The decision by London police to arrest Conservative lawmaker Damian Green and raid his office in the House of Commons last year raised questions about the historic rights of Parliament in Britain.
Police and soldiers have been traditionally forbidden to enter Parliament without permission since King Charles I sent in troops to arrest a group of lawmakers in 1642.
Ian Johnston, a former head of British Transport Police, said in his independent report ordered by Metropolitan Police chief Paul Stephenson that police could have handled the case differently.
"In my view, the manner of Green's arrest was not proportionate because his arrest could have been carried out on an appointment basis, by prior agreement, and when he could be accompanied by his legal representative," he said.
In a separate report, the chief inspector of the constabulary, Denis O'Connor, said police should only investigate the leaks of highly sensitive government documents.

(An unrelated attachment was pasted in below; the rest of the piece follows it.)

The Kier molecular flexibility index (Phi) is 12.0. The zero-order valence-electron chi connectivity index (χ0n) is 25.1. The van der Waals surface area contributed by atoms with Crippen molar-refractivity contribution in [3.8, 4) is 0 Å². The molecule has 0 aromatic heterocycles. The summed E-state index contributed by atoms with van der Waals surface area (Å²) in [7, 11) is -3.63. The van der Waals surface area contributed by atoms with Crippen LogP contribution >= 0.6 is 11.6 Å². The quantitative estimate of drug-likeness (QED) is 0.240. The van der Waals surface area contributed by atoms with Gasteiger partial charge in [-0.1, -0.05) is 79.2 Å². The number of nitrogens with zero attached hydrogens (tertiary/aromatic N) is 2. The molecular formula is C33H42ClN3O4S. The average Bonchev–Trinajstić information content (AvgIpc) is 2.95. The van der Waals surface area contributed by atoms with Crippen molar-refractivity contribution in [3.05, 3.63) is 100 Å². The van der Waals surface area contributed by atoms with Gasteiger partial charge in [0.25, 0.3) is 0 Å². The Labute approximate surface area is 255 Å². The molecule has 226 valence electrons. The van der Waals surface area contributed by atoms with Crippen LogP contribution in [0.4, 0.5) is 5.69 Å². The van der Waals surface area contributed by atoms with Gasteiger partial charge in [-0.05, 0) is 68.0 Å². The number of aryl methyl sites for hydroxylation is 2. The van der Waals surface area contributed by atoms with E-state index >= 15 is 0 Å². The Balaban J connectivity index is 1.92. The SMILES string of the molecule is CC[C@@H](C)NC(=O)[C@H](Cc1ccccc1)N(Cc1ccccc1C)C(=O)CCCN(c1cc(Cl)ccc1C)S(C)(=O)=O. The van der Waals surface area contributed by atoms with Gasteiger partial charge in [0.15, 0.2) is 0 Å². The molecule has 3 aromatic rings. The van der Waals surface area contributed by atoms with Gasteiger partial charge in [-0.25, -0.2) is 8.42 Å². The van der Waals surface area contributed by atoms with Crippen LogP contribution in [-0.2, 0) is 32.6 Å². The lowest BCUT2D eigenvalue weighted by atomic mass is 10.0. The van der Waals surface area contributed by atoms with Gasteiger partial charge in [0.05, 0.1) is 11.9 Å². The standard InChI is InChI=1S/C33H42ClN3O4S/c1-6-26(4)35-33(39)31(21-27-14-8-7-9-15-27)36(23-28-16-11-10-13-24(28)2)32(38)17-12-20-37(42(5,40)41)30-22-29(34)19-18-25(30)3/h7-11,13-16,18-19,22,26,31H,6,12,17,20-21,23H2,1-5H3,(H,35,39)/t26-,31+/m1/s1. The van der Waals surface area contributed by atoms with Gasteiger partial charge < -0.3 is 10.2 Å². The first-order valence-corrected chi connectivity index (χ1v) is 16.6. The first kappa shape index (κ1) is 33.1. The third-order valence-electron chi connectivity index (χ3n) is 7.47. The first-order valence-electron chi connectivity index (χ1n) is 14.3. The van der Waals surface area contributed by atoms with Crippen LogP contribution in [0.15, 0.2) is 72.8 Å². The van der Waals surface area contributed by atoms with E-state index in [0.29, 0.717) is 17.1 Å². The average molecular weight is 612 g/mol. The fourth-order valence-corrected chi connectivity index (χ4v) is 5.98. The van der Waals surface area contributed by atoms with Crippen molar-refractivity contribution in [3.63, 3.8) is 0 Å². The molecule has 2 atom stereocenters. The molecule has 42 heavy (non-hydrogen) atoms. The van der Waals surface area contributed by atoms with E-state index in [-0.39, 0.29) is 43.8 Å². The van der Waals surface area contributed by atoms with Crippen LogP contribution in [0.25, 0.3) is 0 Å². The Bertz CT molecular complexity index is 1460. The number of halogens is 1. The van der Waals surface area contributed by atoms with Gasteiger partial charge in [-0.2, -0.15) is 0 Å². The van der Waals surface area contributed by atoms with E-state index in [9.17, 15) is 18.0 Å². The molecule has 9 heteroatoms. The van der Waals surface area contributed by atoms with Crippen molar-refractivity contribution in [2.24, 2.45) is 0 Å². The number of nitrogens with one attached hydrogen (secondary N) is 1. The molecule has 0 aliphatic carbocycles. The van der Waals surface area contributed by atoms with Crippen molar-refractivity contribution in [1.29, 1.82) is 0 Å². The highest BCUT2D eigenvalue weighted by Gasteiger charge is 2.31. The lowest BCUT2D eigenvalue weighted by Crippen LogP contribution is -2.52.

The government broke with protocol when it asked police to investigate possible leaks after documents were released revealing that illegal immigrants had been granted security guard licenses and that an illegal immigrant was employed as a House of Commons cleaner.
Green was arrested at his home last November and held for nine hours by police. A junior law and order official Christopher Galley was also arrested on suspicion of passing the documents over to Green.
Prosecutors later decided there was insufficient evidence to charge either man.
Johnston said in his report that leaks embarrassed the government but "are unlikely to undermine government effectiveness."
The Metropolitan Police's assistant commissioner for specialist operations, John Yates, said the police had been told the leaks from the Home Office may have involved matters relating to national security,
"We accept that some elements of the inquiry could have been carried out differently," he said in a statement.